The Judgment in this interesting case was handed down mid January 2012.
It was thought by some lawyers that Madison Ashton, the sometime mistress of deceased business tycoon Richard Pratt, might succeed, in part, in her $10 million claim for breach of contract. The Judge, however, disappointed the pundits.
The Judge dismissed Ms Ashton's claim in its entirety and ordered her to pay the defendant's costs (which amount to the best part of $1 million). A number of issues arose for determination by the Judge, as follows:
- Did Pratt make the alleged promises?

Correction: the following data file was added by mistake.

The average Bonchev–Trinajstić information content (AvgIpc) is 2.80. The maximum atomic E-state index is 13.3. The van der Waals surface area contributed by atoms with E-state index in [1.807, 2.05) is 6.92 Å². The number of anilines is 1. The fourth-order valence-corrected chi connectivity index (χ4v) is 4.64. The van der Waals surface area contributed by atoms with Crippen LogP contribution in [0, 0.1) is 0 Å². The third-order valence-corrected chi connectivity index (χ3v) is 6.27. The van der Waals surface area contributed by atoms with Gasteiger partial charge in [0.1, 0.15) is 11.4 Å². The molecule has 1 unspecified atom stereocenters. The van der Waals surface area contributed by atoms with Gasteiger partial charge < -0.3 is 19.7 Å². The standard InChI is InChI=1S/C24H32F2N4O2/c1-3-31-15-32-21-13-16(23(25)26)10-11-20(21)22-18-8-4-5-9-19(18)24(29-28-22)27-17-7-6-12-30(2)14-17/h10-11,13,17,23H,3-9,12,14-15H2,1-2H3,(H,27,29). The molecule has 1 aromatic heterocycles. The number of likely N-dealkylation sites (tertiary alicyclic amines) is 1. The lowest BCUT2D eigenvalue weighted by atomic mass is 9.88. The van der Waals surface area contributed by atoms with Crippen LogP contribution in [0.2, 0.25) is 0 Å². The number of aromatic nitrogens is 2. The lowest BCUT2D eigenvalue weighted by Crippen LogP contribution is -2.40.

- Was there a binding contract?
- Was the defendant estopped from denying the claim?
- Had Ms Ashton compromised any claim that she may have?
The Judge found that Pratt had made numerous promises to Ashton, notwithstanding that he disbelieved some of her evidence.
The evidence as to conversations between the tycoon and his mistress provides a fascinating insight into orchestration of the extra mural trysts of the truly rich.
The evidence disclosed that Pratt had showered Ashton with cash and gifts even though, as the Judge found, "she was at liberty to bestow her favors on others also".
As to whether a contract existed between Pratt and Ashton, the Judge held that there was no intention to create a legally binding agreement.
More controversially he then went on to hold that, if there was a binding contract, it was void on public policy grounds.
RMB Phantom Lawyer.